For many people, holidays are a point of struggle. Memories, sometimes even flashbacks of hospital visits, can linger, blocking good holiday cheer. We sometimes fear that we may land in the hospital again for yet another holiday. This tends to be the case for many people dealing with flares around the holiday and it’s not easy to manage while in the spotlight socializing at holiday get-togethers. In fact, the stress of even getting there can be a big trigger.
Just getting dressed to go to a party can be stressful and emotional.
When you’re pulling up your dress pants or putting on your Sunday or Christmas/Holiday best, things might take an ugly turn. You may realize that you’re clothes have suddenly become parachutes that show off your worst assets. Then there are a few of us who put on our favorite dresses and realize that due to the steroids we’ve been on long-term, “snug” is a word that no longer applies. It can be detrimental to your self-esteem and mental health and it can completely take you by surprise.
Preparing food can be difficult, but sitting down to eat while others feast on things you cannot touch can be even more painful. It can be hard sometimes to control your urge to grab “just a small bite” knowing that you will most likely severely pay for it later. And sometimes, there comes a point where we just want to live in the moment and we will take that bite with the chance.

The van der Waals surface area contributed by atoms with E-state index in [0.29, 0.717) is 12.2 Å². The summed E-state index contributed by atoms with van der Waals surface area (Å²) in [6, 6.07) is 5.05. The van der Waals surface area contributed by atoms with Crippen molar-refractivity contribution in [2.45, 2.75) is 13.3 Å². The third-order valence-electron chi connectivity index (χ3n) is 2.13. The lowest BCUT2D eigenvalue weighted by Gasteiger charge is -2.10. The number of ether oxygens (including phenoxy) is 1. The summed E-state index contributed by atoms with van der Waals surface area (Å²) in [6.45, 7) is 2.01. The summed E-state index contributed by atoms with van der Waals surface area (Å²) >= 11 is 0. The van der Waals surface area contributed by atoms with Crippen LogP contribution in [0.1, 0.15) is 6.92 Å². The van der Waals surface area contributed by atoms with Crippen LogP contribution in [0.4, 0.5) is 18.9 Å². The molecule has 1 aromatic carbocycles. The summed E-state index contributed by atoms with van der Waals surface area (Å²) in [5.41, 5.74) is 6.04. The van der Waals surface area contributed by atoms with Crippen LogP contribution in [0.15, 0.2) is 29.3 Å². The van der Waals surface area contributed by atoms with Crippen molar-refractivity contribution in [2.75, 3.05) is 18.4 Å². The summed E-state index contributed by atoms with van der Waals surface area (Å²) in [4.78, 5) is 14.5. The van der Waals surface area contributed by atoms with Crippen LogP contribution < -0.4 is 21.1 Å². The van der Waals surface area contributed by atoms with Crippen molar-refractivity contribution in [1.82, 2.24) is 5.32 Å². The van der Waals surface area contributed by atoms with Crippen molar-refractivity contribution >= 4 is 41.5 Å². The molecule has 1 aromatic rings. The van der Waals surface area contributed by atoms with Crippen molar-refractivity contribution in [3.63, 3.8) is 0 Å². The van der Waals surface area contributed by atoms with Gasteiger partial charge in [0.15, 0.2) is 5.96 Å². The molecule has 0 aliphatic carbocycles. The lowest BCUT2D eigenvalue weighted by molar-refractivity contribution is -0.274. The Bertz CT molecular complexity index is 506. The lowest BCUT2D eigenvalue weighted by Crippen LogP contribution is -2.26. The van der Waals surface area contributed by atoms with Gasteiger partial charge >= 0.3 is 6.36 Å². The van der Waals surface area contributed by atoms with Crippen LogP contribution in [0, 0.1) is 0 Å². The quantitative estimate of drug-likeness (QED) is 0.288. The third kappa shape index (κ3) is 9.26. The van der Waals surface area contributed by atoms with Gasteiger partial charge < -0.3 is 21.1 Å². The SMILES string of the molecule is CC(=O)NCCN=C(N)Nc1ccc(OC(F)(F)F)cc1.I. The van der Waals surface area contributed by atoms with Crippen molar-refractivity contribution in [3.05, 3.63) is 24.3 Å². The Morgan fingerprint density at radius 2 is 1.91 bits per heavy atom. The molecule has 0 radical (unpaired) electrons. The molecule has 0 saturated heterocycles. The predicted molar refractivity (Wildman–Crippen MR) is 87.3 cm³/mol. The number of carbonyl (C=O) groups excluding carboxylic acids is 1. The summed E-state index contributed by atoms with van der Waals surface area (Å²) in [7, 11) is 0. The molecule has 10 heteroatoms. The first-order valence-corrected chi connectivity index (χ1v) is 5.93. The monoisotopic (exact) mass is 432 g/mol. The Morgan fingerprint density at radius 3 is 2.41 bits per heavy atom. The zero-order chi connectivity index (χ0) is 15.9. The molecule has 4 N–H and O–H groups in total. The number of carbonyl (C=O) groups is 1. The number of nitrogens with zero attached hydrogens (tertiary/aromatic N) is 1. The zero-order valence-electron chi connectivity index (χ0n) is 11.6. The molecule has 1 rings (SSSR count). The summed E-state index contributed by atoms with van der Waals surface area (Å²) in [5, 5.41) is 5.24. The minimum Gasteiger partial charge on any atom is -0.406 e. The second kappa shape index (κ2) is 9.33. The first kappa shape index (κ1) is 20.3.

Small talk can be difficult for those living with any type of chronic illness, too.
Especially for those whose lives are consumed by the illness. When it comes to small talk, you might think “no one wants to hear about how sick I actually am or how my last hospital visit went.” So many times, we remain quiet, uncomfortable and count down the hours and minutes until we can go home, hop in our PJ’s, pull out our flare foods and binge on some Netflix.
Don’t be offended.
We go, despite all of these concerns, anxieties and fears… because we love you. And we need your support. So please, don’t be offended.
Read the FULL article here: https://crohnsdisease.com/living/not-all-holidays-are-created-equal/